My garage opener remote recently passed away with very little notice. This was frustrating because I make it clear to any electronics I adopt that they are to give me ample warning if they are on their way out. No such luck. This remote was a rebel and certainly not a gentleman.

I needed a replacement, naturally. Universal remotes are fine, but there are a few limitations which I'm not keen on:

1. Limited range. I have to be within 50 feet or so of my house to use them. What if I want to let a family member in who is locked out in the frigid 90 degree Florida weather, or open the house for the dog walker (if I had a dog walker), or make all of my belongings available to the crooks who live in my neighborhood for insurance fraud purposes? Right.

2. Remote batteries die. I don't like death. It makes me uncomfortable. iPhone can be recharged anywhere and everywhere, even in the car (imagine that!)

3. Why carry more devices around than necessary? These smart phones are pretty damn smart these days. They should be doing more for us, like massages and walking our dogs. Also, opening our garages or other entry-ways. Plus garage remotes weigh about 45 lbs. Not cool.

4. Physical buttons are a point of failure. Chances are, I'll have to replace an old-school garage remote again after a few million uses. Who needs that kind of uncertainty in their life? No sir, a capacitive (really spell check, "capacitive" is not in your dictionary in this modern age?) touch screen is superior in my book! Dare I say it has billions of touches in store before the glass wears through and liquid crystal toxins seep into my fingers!

I'll admit that point 4 was a weak one, but I like things in fours, which is why I've removed both of my thumbs (see pics).
I can type anything I want here, can't I?
Whhheeeeeeeeeeeeeeeeeeeeeeee! Wooooooords!!!!!

Continue on to see the hows and whats, friends!

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How To Stop Work Overload With a Few Simple Boundaries

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Profile Flow Automates Your Android Phone for Home, Work, or Play

Android: Profile Flow, like many other automation apps for Android, lets you control virtually every aspect of your phone based on a certain set of conditions, like your location, the time of day, which network you're connected to, and so on. It's free, really well polished, and easy to use.

Profile Flow can control your phone based on time of day, date or day of the week, time range, date range, location (GPS or Cell ID), and more. You can toggle virtually every aspect of your device, including all of your wireless radios (bluetooth, Wi-Fi, data, etc), GPS, auto-sync, airplane mode, audio, volume, display brightness, and more—you can even have Profile Flow automatically place calls or send SMS messages for you based on certain conditions. The app also has a "lite profile" setting, so you can set custom actions to take effect without wrecking ones you already have set up, making the app adaptable to changes in your regular routine. There's even a getting started tutorial that will walk you through the app's features and options.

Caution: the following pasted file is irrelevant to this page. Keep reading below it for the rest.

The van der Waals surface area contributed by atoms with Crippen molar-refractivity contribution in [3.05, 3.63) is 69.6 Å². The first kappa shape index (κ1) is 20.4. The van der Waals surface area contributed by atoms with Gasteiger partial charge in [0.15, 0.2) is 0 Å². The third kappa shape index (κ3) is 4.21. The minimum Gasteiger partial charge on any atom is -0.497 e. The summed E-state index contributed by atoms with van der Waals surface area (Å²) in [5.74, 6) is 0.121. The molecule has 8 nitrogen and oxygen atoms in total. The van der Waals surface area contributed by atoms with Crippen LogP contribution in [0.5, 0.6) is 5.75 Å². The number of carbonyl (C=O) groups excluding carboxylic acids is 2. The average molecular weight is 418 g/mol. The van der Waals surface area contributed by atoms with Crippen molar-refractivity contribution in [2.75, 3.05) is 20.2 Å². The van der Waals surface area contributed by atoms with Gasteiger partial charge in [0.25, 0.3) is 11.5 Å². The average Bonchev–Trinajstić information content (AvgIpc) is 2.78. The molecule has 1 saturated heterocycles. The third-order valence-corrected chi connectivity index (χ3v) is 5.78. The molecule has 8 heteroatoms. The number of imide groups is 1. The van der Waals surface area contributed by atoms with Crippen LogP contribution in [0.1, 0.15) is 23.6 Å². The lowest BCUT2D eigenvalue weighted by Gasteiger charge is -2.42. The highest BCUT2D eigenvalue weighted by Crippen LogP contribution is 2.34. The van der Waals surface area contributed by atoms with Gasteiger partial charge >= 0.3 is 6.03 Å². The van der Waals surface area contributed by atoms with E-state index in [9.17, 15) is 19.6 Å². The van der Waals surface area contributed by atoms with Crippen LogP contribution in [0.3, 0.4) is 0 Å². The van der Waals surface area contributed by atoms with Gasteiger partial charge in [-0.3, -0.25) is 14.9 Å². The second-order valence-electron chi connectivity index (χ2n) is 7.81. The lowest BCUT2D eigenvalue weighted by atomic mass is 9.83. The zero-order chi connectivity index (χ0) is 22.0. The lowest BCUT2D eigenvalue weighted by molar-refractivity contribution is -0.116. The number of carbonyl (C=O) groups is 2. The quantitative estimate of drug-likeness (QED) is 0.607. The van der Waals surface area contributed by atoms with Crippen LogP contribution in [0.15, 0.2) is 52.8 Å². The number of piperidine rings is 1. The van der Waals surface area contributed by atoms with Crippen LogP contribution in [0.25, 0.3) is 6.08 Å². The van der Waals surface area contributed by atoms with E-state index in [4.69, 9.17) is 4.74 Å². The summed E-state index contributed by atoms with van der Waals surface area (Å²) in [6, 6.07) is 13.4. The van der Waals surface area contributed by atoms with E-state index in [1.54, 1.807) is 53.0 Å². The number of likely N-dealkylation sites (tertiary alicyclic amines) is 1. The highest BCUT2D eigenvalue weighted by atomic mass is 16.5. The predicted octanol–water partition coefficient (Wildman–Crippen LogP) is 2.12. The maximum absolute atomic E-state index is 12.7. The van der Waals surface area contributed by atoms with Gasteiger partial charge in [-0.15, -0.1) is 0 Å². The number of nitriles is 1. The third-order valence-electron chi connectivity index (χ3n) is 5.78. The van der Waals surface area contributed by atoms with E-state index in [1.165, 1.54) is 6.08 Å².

If you want to, for example, set your phone to call or SMS home when you leave the office so you can let your spouse know you're on the way, Profile Flow can do it in a couple of taps, without digging through too many menus. If you want your phone to auto connect only to specific Wi-Fi networks, or turn notifications and audio off as soon as you get to a specific GPS location, it's easy to set up. None of this is especially strange if you're familiar with automation apps, but Profile Flow is one of the simplest and most straight-forward tools I've seen. It's not perfect though—the app can't launch applications (yet, the dev says this is coming soon), which is a bit of a bummer compared to other automation tools.

Of course, if you're looking for automation apps, you have plenty to choose from. Tasker, Llama, Atooma, and Automagic (to name a few) are all great automation tools and we've mentioned them all before at some point. Where Profile Flow stands out is that it's among the new breed of automation tools for Android that make it super-simple to create your profiles and actions.

Hit the link below to check out XDA developer amithgc's thread on the app, which is packed with screenshots. If you want to try the app, it's free at Google Play and supports Android phones running 2.2 or higher.

Profile Flow (Free) | Google Play via XDA Developers